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Introduction to the Vegetable Grafting Manual
Grafted vegetable plants are ‘physical hybrids’ resulting from combining at least two varieties, a rootstock and at least one scion; the first used to provide important traits and the second used to produce fruit. The process is analogous to organ transplantation in that rootstock and scion varieties and seedlings must be compatible, the operating room and patients clean and disease-free, the grafter using appropriate methods, and the newly-grafted plants allowed to recover under specific conditions. This collaboratively developed manual describes major aspects of making grafted vegetable plants, emphasizing research-based information and approaches proven by experience to be reliable. Still, despite much progress in grafting methodology, there are few absolute truths in vegetable grafting and ongoing research and trial and error continue to improve locally-relevant techniques, tools, and knowledge. Therefore, the manual is structured and offered as a “living document” that will be updated as new information and improvements become available. Readers are encouraged to return to this page periodically to check for new manual components.
Continue to the Grafting Manual
Contributors: Chieri Kubota(1),Xin Zhao(3), Carol Miles(2), Matthew D. Kleinhenz(1), Suzette P. Galinato(2), R. Karina Gallardo(2), Erin Rosskopf(4), Cristina Pisani(4),
Francesco Di Gioia(3), Pinki Devi(2), Wenjing Guan(5), Danielle Crow(2),Wuu-Yang Chen(6), Li-Ju Lin(6), and Gregory C. Luther(6)
(1) The Ohio State University, (2) Washington State University, (3) University of Florida, (4) USDA-ARS, Ft. Pierce, FL, (5) Purdue University, (6) World Vegetable Center
Table of Contents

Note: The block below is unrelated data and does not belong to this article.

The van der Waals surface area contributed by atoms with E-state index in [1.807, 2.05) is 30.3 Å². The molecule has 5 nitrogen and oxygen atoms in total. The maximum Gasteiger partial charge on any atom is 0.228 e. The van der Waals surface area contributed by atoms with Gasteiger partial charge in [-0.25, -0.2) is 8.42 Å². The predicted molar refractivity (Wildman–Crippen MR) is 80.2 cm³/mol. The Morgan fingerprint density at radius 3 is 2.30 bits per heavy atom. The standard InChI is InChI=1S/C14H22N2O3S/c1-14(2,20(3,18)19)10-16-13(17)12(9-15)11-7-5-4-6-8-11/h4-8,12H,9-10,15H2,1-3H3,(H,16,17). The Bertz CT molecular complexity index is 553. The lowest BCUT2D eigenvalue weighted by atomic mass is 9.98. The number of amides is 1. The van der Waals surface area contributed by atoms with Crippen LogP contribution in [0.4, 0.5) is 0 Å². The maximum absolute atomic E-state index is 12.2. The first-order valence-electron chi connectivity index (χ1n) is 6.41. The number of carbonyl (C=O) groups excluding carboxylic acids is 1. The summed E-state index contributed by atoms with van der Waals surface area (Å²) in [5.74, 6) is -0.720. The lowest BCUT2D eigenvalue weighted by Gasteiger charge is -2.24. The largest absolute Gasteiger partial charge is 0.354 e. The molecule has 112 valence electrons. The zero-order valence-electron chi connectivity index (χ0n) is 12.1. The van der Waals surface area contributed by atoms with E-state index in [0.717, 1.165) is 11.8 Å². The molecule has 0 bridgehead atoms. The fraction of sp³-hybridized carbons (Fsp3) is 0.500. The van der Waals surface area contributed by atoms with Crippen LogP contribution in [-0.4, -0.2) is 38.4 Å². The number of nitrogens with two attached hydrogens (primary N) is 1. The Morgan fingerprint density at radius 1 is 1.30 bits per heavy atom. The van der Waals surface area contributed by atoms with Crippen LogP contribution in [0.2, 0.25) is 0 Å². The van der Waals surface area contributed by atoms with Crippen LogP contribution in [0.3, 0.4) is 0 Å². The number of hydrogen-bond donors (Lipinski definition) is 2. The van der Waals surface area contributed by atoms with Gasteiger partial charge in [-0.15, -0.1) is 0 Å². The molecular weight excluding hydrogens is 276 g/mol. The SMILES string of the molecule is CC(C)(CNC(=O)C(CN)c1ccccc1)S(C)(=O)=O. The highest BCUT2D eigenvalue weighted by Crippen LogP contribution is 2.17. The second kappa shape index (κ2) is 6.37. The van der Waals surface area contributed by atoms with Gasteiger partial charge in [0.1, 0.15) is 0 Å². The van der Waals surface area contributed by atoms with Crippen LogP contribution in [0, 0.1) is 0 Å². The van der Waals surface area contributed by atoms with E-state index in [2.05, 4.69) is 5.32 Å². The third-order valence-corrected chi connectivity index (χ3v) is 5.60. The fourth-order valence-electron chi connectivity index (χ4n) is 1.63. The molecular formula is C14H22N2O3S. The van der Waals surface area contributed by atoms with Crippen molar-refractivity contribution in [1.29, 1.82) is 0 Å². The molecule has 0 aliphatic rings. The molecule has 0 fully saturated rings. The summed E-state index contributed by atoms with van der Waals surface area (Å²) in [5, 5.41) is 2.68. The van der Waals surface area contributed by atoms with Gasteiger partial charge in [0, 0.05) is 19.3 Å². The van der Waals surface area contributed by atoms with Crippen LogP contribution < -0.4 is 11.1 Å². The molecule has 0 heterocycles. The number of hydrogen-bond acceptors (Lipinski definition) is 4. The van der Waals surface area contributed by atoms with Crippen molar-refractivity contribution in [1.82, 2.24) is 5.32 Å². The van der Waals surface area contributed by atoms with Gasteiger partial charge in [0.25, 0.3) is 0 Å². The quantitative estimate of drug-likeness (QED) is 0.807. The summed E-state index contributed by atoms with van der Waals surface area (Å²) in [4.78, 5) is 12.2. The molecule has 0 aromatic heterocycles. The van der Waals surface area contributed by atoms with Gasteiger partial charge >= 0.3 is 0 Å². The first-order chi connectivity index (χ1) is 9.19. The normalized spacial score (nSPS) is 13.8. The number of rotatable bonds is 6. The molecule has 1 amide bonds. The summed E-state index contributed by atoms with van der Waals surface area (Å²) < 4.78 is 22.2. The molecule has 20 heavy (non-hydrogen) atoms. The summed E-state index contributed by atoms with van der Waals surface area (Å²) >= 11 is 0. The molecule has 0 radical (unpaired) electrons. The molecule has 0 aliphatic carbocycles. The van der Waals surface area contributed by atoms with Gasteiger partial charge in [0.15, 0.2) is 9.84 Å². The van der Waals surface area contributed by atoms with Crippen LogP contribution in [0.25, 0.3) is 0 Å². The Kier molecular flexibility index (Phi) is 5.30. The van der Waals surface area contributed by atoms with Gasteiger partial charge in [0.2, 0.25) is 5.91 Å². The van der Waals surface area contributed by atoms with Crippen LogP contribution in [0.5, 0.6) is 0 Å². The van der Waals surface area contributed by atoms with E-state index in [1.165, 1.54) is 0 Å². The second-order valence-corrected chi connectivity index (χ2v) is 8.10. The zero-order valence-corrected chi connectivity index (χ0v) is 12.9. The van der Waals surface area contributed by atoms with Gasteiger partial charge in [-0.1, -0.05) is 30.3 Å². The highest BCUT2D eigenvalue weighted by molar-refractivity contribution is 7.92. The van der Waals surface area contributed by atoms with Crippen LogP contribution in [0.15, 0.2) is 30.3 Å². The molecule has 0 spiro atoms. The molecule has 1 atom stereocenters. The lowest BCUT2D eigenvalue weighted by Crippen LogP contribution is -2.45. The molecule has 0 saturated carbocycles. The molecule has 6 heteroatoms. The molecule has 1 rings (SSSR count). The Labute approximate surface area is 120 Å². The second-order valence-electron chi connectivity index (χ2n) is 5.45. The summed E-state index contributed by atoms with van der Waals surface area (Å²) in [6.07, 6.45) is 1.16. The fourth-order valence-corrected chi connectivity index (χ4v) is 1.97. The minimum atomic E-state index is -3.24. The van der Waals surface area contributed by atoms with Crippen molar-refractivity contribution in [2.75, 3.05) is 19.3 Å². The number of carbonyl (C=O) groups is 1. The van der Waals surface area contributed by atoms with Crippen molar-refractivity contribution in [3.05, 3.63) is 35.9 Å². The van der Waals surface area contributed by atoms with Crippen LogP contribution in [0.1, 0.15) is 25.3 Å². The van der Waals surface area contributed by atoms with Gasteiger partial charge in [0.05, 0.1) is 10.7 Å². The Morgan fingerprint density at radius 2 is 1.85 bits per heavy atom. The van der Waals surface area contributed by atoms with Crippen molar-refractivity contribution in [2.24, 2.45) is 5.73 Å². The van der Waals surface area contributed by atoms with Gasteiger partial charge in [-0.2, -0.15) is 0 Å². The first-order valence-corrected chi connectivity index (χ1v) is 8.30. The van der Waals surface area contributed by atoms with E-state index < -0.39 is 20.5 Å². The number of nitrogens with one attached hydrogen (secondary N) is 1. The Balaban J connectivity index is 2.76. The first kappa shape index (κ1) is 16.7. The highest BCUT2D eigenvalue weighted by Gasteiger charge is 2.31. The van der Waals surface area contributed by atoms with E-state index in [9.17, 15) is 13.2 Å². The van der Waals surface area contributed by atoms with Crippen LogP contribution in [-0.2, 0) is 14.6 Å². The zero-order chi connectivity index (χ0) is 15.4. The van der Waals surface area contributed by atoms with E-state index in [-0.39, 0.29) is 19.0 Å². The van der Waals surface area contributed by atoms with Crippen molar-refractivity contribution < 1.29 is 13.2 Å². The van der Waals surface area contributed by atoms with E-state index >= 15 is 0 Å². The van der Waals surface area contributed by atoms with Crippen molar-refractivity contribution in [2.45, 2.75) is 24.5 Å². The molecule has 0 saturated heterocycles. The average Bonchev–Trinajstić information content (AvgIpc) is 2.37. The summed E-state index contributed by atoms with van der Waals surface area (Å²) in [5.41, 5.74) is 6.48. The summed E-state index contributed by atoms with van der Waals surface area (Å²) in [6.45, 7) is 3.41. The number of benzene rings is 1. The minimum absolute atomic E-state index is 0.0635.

Grafting of vegetable seedlings is a unique horticultural technology that is used worldwide to overcome soil-borne diseases and pests, and/or to increase plant vigor under various environmental stress conditions such as salinity, drought, flooding and low temperature.
Chapter 1. History of Vegetable Grafting
1.1 History of Vegetable Grafting, Synopsis: Grafting is an old and new technology to enhance the sustainability of vegetable crop production. The history of introducing this practice is summarized.
Chapter 2. Principles of Grafting
2.1 Why Graft? Synopsis: Vegetable grafting creates a new plant by combining two plants with different genetic background, with one (scion) providing the shoots and the other the roots (rootstock), combining the desirable traits of both.
2.2 Preparing Seedlings and Rootstocks to Graft, Synopsis: Producing seedlings specifically to prepare grafted plants requires particular attention to procuring space and supplies, timing sowings, disease management, and modulating growth through irrigation, lighting, and temperature regimens.
2.3 GAP and Pathogen Control during Propagation
2.4 Healing and Acclimatization Methods and Design Principles, Synopsis: Healing is the most critical process of vegetable grafting propagation. Close attention to principles of successful healing is needed for good results.
2.5 Transplanting Grafted Plants, Synopsis: After healing, grafted vegetable plants need to be prepared for transplanting to the growing area. This is especially important when planting in open fields. Best practices will vary with conditions.